Building Your Network as an Underrepresented Student

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By Anush Musthyala, NYU Tandon Class of 2024, Wasserman Career Ambassador

I am a sophomore studying math at NYU Tandon School of Engineering and recently attended the kick off meeting for the First Class initiative. First class provides historically underrepresented NYU students with resources and information to assist in all aspects of their career development process. At the event, Brian Keenan, the founder of Odyssey, came by to present information about how to build your network. Odyssey is a free platform for underrepresented students that will connect you with professionals for 1:1 career conversations. Odyssey hosts career day events for companies such as Google, Mckinsey, Bridgewater, and more. 

Keenan emphasizes the importance of building a strong network. He introduces the idea of an informational interview, where while you may not be interviewing for the job, you are interviewing for a connection. These connections are what can land you the job you want. When meeting a professional, it’s important to have discussion topics. By directly asking for a job or a referral, you risk losing your connection if the professional does not like the way you asked. A few of the discussion questions that can be used to generate conversation and demonstrate your interest in the position:

  1. What’s a typical day like?
  2. What do you love about your job?
  3. What do you hate about your job?
  4. How did you make it onto this career path?

While searching for the job description online can reveal the basic responsibilities and qualifications, personal experiences from a person in that industry will reveal everything else you need to know. The elementary job description can be thought of as “the tip of the iceberg” while the personal experience is what should actually be considered. Industry experience can give you a better insight into the daily duties of a professional and how truly accurate the online description you find is.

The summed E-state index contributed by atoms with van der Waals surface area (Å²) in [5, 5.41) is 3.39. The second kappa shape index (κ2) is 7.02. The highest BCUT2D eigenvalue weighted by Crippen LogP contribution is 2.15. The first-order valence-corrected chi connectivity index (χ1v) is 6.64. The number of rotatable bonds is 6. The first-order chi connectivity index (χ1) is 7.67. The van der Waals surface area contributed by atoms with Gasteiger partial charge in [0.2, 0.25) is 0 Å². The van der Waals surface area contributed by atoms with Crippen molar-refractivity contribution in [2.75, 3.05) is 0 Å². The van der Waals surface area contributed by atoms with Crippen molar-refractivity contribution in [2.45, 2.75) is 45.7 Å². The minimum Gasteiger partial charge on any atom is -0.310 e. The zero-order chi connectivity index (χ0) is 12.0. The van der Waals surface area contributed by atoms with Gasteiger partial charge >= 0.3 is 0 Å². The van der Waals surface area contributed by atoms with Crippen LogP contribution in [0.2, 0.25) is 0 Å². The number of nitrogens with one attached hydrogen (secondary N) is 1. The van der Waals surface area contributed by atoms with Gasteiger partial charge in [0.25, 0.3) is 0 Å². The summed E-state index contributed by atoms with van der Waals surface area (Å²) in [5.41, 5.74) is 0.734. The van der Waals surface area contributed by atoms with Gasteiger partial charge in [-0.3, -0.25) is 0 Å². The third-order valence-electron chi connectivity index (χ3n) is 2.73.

To really ace your informational interview, it’s important to prepare. Try to have a basic understanding of what the job does and curate useful questions to generate conversation and show your interest in the position. It’s important to present yourself well, by being present and on time. Keenan also says it’s important to be mindful and respectful of your interviewer and to be prepared to receive feedback. After the interview, it is crucial to send a follow up. Most of the time, this is an email that circles back to the topics discussed during the interviews, while the email as a whole is aimed to turn a one-time conversation into a relationship. 

A professional mentor is also a great resource to practice your informational interviews. They would be able to provide sample questions and you can even practice your interview skills with them. You would then have a low risk environment in which you are comfortable to talk and fully grasp the idea of an informational interview. Their main goal is to help curate your interests and see what you’re really passionate about; your success is their top priority. To maximize the relationship, you should demonstrate the impact they’ve made, while your professional mentor should also be providing support and advice in return. 

While the internship/recruitment process can be tough, remember to relax and have fun! Keenan emphasizes the importance of approaching this process with a calm mentality and trying to not be overly stressed. Rejections are a normal part of the process, and we should not be discouraged by them. Odyssey has a fantastic list of curated resources and professionals to help you start building your network. For more information, you are encouraged to email, or visit Odyssey’s website for more information.